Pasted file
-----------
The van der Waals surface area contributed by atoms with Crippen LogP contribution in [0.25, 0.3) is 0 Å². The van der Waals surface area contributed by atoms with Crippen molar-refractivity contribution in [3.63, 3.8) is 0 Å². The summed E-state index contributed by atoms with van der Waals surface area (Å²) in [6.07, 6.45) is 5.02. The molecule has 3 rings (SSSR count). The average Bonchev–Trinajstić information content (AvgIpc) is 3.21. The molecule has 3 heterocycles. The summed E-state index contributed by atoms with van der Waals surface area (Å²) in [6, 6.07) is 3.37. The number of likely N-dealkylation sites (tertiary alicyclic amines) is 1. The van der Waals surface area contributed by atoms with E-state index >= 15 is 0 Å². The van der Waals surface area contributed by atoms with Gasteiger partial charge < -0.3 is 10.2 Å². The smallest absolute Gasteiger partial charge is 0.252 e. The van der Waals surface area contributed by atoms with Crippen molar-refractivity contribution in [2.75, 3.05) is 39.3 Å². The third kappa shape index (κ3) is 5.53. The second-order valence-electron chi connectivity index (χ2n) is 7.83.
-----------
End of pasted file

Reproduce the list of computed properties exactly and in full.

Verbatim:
The van der Waals surface area contributed by atoms with Crippen LogP contribution in [0.25, 0.3) is 0 Å². The van der Waals surface area contributed by atoms with Crippen molar-refractivity contribution in [3.63, 3.8) is 0 Å². The summed E-state index contributed by atoms with van der Waals surface area (Å²) in [6.07, 6.45) is 5.02. The molecule has 3 rings (SSSR count). The average Bonchev–Trinajstić information content (AvgIpc) is 3.21. The molecule has 3 heterocycles. The summed E-state index contributed by atoms with van der Waals surface area (Å²) in [6, 6.07) is 3.37. The number of likely N-dealkylation sites (tertiary alicyclic amines) is 1. The van der Waals surface area contributed by atoms with E-state index >= 15 is 0 Å². The van der Waals surface area contributed by atoms with Gasteiger partial charge < -0.3 is 10.2 Å². The smallest absolute Gasteiger partial charge is 0.252 e. The van der Waals surface area contributed by atoms with Crippen molar-refractivity contribution in [2.75, 3.05) is 39.3 Å². The third kappa shape index (κ3) is 5.53. The second-order valence-electron chi connectivity index (χ2n) is 7.83.